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Equity Perspectives

Blending astute stock selection, research, and risk management to deliver alpha 

Put Lord Abbett portfolio managers Jeff Diamond and Noah Petrucci in the same room, and the first thing you might notice is the personal chemistry they bring to running a mid cap value equity strategy; they also have more than 50 years of collective experience in the financial industry. As Petrucci describes their collaborative approach to active management and beating their benchmark (the Russell Midcap® Value Index), Diamond is likely to interject a complementary perspective—and vice versa.

“It’s a strong balance,” says Diamond, who joined Lord Abbett in 2007 as a senior research analyst on the Mid Cap Value team, and began managing the mid cap strategy in 2008. “We want the benefit of some specialization and the efficiency of dividing up responsibilities, but we savor having a teammate who can debate ideas with you and offer a different perspective. We don’t want to have silos.”

“We’re both generalists by training,” adds Petrucci, who teamed up with Diamond in 2012. “And that background facilitates sure-footed evaluation of companies and investment ideas.”

How does that work when their benchmark comprises 585 companies? They segment responsibility for the various sectors in that index. Petrucci is the point man for energy, industrials, technology, consumer staples, utilities, and telecommunications. Diamond follows consumer discretionary, health care, financials, materials, and real estate. Couple all that with centralized equity research led by David Linsen, and risk management led by Alec Crawford, Lord Abbett partner and chief risk officer, and the result is a three-pronged approach to active share,1 the widely cited measure of active management introduced in 2009 by former Yale professors Martijn Cremers and Antti Petajisto.

Concentration and Conviction
Active share may have garnered considerable attention some years ago as an easy-to-compute measure of portfolio “activeness,” which also is predictive of future excess returns, but Diamond and Petrucci are quick to emphasize the importance of choosing stocks with greater conviction. While some managers have built portfolios with 120 or more positions that largely track the indexes, Diamond and Petrucci prefer to concentrate on 70–90 stocks to improve their chances of outperformance.

“We strive for high active share by overweighting our best ideas so we’re not distracted by small positions that have been shown to detract from performance over time,” said Diamond. “If we focus on fewer stocks, we’re going to know them better." Put another way, an active weight in the Lord Abbett Mid Cap Value Strategy might be a minimum of 50 basis points (bps) over the benchmark and the average active weight would be about 110 bps; but if there is strong conviction in the underlying investment thesis, Diamond and Petrucci generally prefer to go 135-225 bps points over the benchmark weight.

Stock Selection and Inflection Points
In building an investment thesis that sometimes counters overly bullish (or bearish) Wall Street forecasts, the potential to add value may be considerable, notwithstanding the risk of negative surprises dampening performance. So it goes at Lord Abbett, where analysts, portfolio managers, and risk management and quantitative research experts confer regularly to weigh in on the strengths, weaknesses, opportunities, and threats facing companies and sectors.  

Against that backdrop, Diamond and Petrucci pursue a “traditional value” strategy, with rigorous, bottom-up fundamental research that seeks to identify attractive companies whose stocks are undervalued on both an absolute basis and relative to history. They screen for stocks whose multiples (either on sales, book value, cash flow, or earnings) are at historically attractive levels, and they look for indicators of positive fundamental change, including revenue re-acceleration, margin expansion, de-levering, positive earnings surprises, and insider executive buying.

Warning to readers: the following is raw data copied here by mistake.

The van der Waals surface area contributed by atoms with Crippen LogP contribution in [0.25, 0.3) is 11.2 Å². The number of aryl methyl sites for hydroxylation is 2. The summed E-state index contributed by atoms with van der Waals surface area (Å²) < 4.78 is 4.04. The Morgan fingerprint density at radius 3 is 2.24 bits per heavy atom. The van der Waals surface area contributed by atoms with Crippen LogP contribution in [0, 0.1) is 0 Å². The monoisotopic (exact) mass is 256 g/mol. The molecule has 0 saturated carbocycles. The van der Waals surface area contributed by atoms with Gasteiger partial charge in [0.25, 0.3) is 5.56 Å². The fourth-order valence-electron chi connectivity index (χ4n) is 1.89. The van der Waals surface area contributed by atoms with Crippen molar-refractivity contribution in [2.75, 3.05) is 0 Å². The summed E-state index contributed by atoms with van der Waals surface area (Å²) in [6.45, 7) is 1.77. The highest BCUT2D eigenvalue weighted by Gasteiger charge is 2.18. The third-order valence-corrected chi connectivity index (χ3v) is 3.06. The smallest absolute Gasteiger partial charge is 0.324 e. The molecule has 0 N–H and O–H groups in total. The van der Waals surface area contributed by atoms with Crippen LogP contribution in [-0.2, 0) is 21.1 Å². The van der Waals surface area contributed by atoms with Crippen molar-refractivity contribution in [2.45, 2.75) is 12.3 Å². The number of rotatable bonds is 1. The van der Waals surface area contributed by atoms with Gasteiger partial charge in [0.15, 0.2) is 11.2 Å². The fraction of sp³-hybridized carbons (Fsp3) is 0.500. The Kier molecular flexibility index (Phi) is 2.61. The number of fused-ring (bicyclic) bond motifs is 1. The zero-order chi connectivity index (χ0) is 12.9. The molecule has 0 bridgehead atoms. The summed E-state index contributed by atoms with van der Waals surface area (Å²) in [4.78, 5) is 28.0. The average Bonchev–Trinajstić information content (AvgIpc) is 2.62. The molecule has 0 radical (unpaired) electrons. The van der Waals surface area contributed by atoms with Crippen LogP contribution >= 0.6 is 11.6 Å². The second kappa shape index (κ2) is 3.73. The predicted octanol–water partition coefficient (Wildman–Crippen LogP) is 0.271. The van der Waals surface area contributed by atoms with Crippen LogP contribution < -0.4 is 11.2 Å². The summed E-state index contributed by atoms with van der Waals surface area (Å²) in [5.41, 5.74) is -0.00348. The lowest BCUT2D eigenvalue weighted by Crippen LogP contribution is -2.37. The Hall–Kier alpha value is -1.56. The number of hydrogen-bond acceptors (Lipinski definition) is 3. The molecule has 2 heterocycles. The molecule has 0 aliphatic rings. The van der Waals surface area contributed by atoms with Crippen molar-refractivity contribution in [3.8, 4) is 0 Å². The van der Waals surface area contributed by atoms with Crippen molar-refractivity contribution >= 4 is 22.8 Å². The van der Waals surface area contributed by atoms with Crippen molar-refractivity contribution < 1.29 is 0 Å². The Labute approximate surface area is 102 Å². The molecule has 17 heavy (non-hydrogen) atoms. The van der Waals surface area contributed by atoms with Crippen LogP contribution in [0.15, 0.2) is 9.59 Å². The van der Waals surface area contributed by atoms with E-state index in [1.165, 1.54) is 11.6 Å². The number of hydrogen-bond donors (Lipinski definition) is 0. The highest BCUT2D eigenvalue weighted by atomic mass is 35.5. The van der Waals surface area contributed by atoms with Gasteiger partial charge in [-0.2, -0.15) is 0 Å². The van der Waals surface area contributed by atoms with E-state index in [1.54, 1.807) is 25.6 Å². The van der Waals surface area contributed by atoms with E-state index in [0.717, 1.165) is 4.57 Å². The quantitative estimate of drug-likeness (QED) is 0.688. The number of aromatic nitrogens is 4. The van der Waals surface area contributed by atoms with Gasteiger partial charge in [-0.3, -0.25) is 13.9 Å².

“We’re trying to find a point where a company’s returns or profitability are about to inflect upward—before the market has realized such potential,” says Petrucci. “At the same time, we seek to limit our downside risk.” That means establishing and monitoring reward-to-risk ratios, ever mindful of the portfolio’s exposure to overarching factors such as interest rates or oil prices, for example.

What kind of reward-to-risk ratios? Generally it’s at least two to one, but it’s not a hard and fast rule and the level of downside risk also plays a role. For example, suppose one stock has 100% upside potential and 50% downside risk, while another has 40% upside and 20% downside. The ratio for both would be two to one, but Diamond and Petrucci typically would lean toward the stock with less downside risk. 

“As value investors, we are sensitive to capital preservation, given the potential to outperform over time by compounding capital and limiting losses,” says Diamond.

Petrucci put that in baseball terms: “We’re trying to hit singles and doubles, as opposed to swinging for the fences, which increases your risk of striking out more often. We think we’re more likely to succeed with a gradual accumulation of runs.”  

Patience and Discipline
Google the words “value investing” and you’ll invariably find a plethora of quotes on the importance of patience dating back to Benjamin Graham and David Dodd’s seminal book Security Analysis, first published in 1934. After all, history shows that years of patience may be rewarded in a much shorter time frame, and ill-timed impatience can lead to underperformance.

To understand how such patience works in practice, consider the contrarian view Diamond and Petrucci took when a consumer goods company in their portfolio was taken over by another, despite questions of whether that combination would make sense. Regardless of such skepticism, Diamond and Petrucci focused instead on the acquiring company’s CEO and prior record as a turnaround expert. So Diamond and Petrucci kept their shares of the combined company and bought more on weakness, convinced that the CEO could extract more synergies, divest certain assets, buy some others, and revive underperforming brands.

Diamond and Petrucci showed similar patience with a global insurance and reinsurance company that took several years to regain traction after the global financial crisis of 2008-09. This wasn’t a “deep value” play in a secularly challenged industry, where the chances of turning around a company and boosting its stock price were slim. Confident in management and their overall investment thesis, Diamond and Petrucci saw a path for significant improvement in margins, earnings power, and multiple expansion in a consolidating market.